It uses natural psychological processes to recondition neural pathways in the brain that lead to unwanted behaviour. By stopping and rerouting the brain’s natural response to anything traumatic or not understood in its tracks, BWRT can prevent the negative outward symptoms of conditions like depression and anxiety.

How long is a session and what would it cost me?

A counselling session traditionally consists of 50 minutes. Sessions normally last around an hour but can extend over that time especially 1st appointments where a lot of background information is collected. Couples sessions often extends over an hour to an hour and fifteen minutes.

Sessions are billed per hour @ 125 incl GST. Unless therapy is funded through ACC/Benestar/WINZ

How do I know if my therapist is a good therapeutic fit?

Good therapeutic results are often seen after about a dozen sessions, and greater results still after two dozen. A sense that your therapist understands you is a prerequisite for improvement. You want a therapist who intuits your feelings and thoughts, one who demonstrates his or hers by using specific examples, such as proposing what you might be telling yourself to get upset. Such a therapist functions as a collaborator in your life, a person with whom you can assess your ideas, feelings, and goals.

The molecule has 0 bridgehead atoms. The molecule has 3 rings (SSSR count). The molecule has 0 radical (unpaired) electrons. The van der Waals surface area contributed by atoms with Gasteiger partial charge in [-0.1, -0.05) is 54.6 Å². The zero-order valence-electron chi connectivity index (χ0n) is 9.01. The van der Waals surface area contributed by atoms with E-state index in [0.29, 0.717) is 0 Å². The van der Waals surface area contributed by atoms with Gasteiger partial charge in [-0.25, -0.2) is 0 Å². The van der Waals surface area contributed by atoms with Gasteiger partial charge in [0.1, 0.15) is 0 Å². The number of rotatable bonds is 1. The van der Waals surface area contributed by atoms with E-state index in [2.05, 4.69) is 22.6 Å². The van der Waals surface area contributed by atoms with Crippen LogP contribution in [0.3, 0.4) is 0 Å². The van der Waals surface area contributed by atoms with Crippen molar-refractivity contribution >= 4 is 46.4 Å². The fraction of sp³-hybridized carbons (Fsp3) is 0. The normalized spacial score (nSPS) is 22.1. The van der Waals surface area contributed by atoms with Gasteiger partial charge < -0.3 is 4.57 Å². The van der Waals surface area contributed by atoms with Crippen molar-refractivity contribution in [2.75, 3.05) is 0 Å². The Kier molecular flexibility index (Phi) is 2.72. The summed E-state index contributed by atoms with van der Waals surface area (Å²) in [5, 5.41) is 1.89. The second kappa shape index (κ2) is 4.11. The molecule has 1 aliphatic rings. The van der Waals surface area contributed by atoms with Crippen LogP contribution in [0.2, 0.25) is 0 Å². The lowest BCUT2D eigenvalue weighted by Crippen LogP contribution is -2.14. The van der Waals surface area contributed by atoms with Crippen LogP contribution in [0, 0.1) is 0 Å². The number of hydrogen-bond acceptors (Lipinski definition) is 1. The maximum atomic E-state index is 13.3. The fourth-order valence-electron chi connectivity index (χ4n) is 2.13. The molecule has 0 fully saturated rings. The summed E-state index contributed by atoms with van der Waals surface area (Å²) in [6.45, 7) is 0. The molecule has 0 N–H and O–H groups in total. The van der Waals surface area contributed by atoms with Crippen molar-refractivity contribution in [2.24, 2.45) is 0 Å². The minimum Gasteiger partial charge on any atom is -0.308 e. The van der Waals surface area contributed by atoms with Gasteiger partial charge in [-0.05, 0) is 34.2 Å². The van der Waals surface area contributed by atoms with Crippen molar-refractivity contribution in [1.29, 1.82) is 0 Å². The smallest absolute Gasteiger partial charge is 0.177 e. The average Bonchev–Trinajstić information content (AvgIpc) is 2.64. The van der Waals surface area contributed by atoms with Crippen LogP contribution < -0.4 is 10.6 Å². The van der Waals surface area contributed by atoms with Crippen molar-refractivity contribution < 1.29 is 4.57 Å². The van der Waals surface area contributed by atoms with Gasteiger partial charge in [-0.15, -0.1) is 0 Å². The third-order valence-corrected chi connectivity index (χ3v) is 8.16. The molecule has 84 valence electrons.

More important, a good therapist helps you learn to make these assessments on your own. You can become a better therapist to yourself—if you have a method, a theory of self, and you feel confident in your ability, you are growing and getting better.

Clients who like their therapists, and in turn, are liked by their therapists, tend to improve more quickly than those who do not have a so-called “therapeutic alliance.” If you identify with someone, feel understood, and have help processing your experiences, you will take the behavioral steps that can improve your life.

What to Look For in a Therapist:

  • Keep shopping until you feel comfortable with someone. You should believe that they understand you and that they are helpful.
  • Trust your own sense of whether someone is helpful.